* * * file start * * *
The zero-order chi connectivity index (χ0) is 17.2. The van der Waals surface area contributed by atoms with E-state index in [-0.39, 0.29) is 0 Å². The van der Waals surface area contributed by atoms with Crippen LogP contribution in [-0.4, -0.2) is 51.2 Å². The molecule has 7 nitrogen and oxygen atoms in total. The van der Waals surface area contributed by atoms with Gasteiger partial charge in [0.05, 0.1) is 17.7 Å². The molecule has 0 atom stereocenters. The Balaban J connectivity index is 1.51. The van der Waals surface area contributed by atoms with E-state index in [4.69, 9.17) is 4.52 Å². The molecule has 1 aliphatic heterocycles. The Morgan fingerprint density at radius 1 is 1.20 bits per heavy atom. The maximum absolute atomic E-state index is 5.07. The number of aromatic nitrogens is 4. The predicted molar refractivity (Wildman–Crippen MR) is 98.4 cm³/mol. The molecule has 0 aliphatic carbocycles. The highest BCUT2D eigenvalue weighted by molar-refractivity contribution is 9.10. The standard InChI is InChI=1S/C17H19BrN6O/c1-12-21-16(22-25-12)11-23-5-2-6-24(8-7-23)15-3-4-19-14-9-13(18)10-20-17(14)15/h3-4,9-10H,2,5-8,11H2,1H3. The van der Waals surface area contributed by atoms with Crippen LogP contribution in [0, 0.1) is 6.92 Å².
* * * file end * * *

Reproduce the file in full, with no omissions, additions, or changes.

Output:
The zero-order chi connectivity index (χ0) is 17.2. The van der Waals surface area contributed by atoms with E-state index in [-0.39, 0.29) is 0 Å². The van der Waals surface area contributed by atoms with Crippen LogP contribution in [-0.4, -0.2) is 51.2 Å². The molecule has 7 nitrogen and oxygen atoms in total. The van der Waals surface area contributed by atoms with Gasteiger partial charge in [0.05, 0.1) is 17.7 Å². The molecule has 0 atom stereocenters. The Balaban J connectivity index is 1.51. The van der Waals surface area contributed by atoms with E-state index in [4.69, 9.17) is 4.52 Å². The molecule has 1 aliphatic heterocycles. The Morgan fingerprint density at radius 1 is 1.20 bits per heavy atom. The maximum absolute atomic E-state index is 5.07. The number of aromatic nitrogens is 4. The predicted molar refractivity (Wildman–Crippen MR) is 98.4 cm³/mol. The molecule has 0 aliphatic carbocycles. The highest BCUT2D eigenvalue weighted by molar-refractivity contribution is 9.10. The standard InChI is InChI=1S/C17H19BrN6O/c1-12-21-16(22-25-12)11-23-5-2-6-24(8-7-23)15-3-4-19-14-9-13(18)10-20-17(14)15/h3-4,9-10H,2,5-8,11H2,1H3. The van der Waals surface area contributed by atoms with Crippen LogP contribution in [0, 0.1) is 6.92 Å².